• Users Online: 703
  • Print this page
  • Email this page


 
 
Table of Contents
ORIGINAL ARTICLE
Year : 2020  |  Volume : 22  |  Issue : 1  |  Page : 59-63

The effects of preoperative pulmonary rehabilitation on early postoperative period following lung transplantation


1 Department of Physical Therapy and Rehabilitation, Faculty of Health Sciences, University of Health Sciences, Istanbul, Turkey
2 Department of Pulmonary Rehabilitation, Yedikule Chest Diseases and Thoracic Surgery Training and Research Hospital, University of Health Sciences, Istanbul, Turkey
3 Department of Chest Diseases, Memorial Şişli Hospital, Istanbul, Turkey

Date of Submission24-Jun-2019
Date of Decision19-Jul-2019
Date of Acceptance23-Jul-2019
Date of Web Publication30-Apr-2020

Correspondence Address:
Dr. Esra Pehlivan
Hürriyet Mh, Rüya Sk, No: 12 D: 12 Bahçelievler, Istanbul
Turkey
Login to access the Email id

Source of Support: None, Conflict of Interest: None


DOI: 10.4103/ejop.ejop_54_19

Rights and Permissions
  Abstract 


CONTEXT: Although pulmonary rehabilitation (PR) has become a preoperative standard practice, the fact that studies do not include groups of patients who do not receive preoperative PR restricts to introduce the real benefit of the rehabilitation process in lung transplantation (LTx).
AIMS: We aimed to investigate the effect of preoperative PR before LTx on postoperative period.
SETTINGS AND DESIGN: Retrospective, parallel design.
SUBJECTS AND METHODS: Between March 2012 and October 2014, medical records of patients who underwent LTx were analyzed. There were two parallel groups. (1) Study group (n = 15) included the patients with received preoperative PR for at least 8 weeks. (2) Control group (n = 12) included the patients with underwent LTx without preoperative PR as appropriate donor was found. Time to intubation, length of intensive care unit (ICU) stay, and postoperative early mortality were evaluated.
STATISTICAL ANALYSIS USED: Shapiro–Wilk, Fisher' exact test, Mann–Whitney U-test, Wilcoxon rank test.
RESULTS: A total of 27 patients with LTx surgery, whose mean age was 40.6 (11.4) and 40% of females were included in the study. There were no significant differences in demographic characteristics between two groups, except the age (P = 0.005). The study group intubation time (2 [0–7] days) was shorter than control group (3 [1–12] days) (P = 0.02). There was no significant difference in the length of ICU stay postoperatively (P = 0.19) and postoperative early mortality rate (P = 0.65).
CONCLUSIONS: Our study results suggest that preoperative PR may shorten time to intubation in patients undergoing LTx. Therefore, referral of LTx to PR centers and preoperative PR is of utmost importance for postoperative LTx.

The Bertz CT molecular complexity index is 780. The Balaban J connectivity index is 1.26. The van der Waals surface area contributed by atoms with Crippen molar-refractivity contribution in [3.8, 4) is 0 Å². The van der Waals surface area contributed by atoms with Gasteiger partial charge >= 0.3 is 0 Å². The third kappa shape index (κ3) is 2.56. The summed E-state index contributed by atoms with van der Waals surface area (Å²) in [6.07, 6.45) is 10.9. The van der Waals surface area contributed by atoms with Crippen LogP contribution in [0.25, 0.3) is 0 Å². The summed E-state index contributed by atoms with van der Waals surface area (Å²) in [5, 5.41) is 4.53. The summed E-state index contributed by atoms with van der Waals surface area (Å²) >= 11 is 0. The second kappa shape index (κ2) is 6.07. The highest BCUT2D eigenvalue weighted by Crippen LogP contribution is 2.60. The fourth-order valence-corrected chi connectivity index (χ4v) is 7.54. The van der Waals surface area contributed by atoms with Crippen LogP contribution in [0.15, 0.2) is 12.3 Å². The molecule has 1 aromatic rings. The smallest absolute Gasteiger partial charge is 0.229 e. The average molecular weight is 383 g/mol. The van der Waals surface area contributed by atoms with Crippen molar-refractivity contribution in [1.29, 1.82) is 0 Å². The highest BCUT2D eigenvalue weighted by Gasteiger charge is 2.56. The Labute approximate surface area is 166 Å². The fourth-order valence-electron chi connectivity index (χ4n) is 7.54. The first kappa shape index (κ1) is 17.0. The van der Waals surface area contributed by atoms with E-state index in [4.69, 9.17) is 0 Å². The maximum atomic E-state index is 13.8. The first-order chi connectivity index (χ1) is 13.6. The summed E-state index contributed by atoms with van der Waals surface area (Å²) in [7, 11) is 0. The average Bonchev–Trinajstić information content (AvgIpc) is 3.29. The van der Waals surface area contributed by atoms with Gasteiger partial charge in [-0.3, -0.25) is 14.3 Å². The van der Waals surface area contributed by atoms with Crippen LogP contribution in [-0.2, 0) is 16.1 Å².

Keywords: Intensive care, intubation, lung transplantation


How to cite this article:
Pehlivan E, Kılı L, Balcı A, Yazar E, Bakan ND. The effects of preoperative pulmonary rehabilitation on early postoperative period following lung transplantation. Eurasian J Pulmonol 2020;22:59-63

How to cite this URL:
Pehlivan E, Kılı L, Balcı A, Yazar E, Bakan ND. The effects of preoperative pulmonary rehabilitation on early postoperative period following lung transplantation. Eurasian J Pulmonol [serial online] 2020 [cited 2020 Oct 19];22:59-63. Available from: https://www.eurasianjpulmonol.com/text.asp?2020/22/1/59/283631




  Introduction Top


Pulmonary rehabilitation (PR) is one of the most important components in the treatment of chronic respiratory patients.[1] It is also know that preoperative PR is beneficial in the thoracic surgery process.[2],[3],[4],[5] It has been shown in the literature that preoperative chest physiotherapy increase oxygen saturation, reduce hospital stay in patients with thoracotomy.[2] Lung transplantation (LTx) is one of the most difficult procedures in thoracic surgery. It can be predicted that preoperative PR, which has proven successful in other thoracic surgery procedures, will positively affect patients' clinical status in LTx process. However, there is limited number of studies about this issue.

The originality of our study is that there was a control group that did not undergo preoperative PR. As it is not ethical to create a group that does not undergo preoperative PR as a random, our control group was spontaneously formed as appropriate donors were found which allowed us to examine the effect of preoperative PR on LTx. Therefore, in the present study, we aimed to investigate the effect of preoperative PR for 8 weeks in the supervised outpatient PR program before LTx on postoperative period.


  Subjects and Methods Top


Between March 2012 and October 2014, records of 27 patients who underwent LTx in… Yedikule Chest Diseases and Thoracic Surgery Training and Research Hospital were retrospectively reviewed. Fifteen patients were admitted to the regular PR training program for at least 8 weeks in the transplant waiting period and called study group. Twelve patients were operated without being included in the PR program due to the availability of donors earlier and called control group. Ethics approval was obtained from Local Ethic Committee and was conducted in accordance with the Helsinki Declaration. The study flow chart was given in [Figure 1].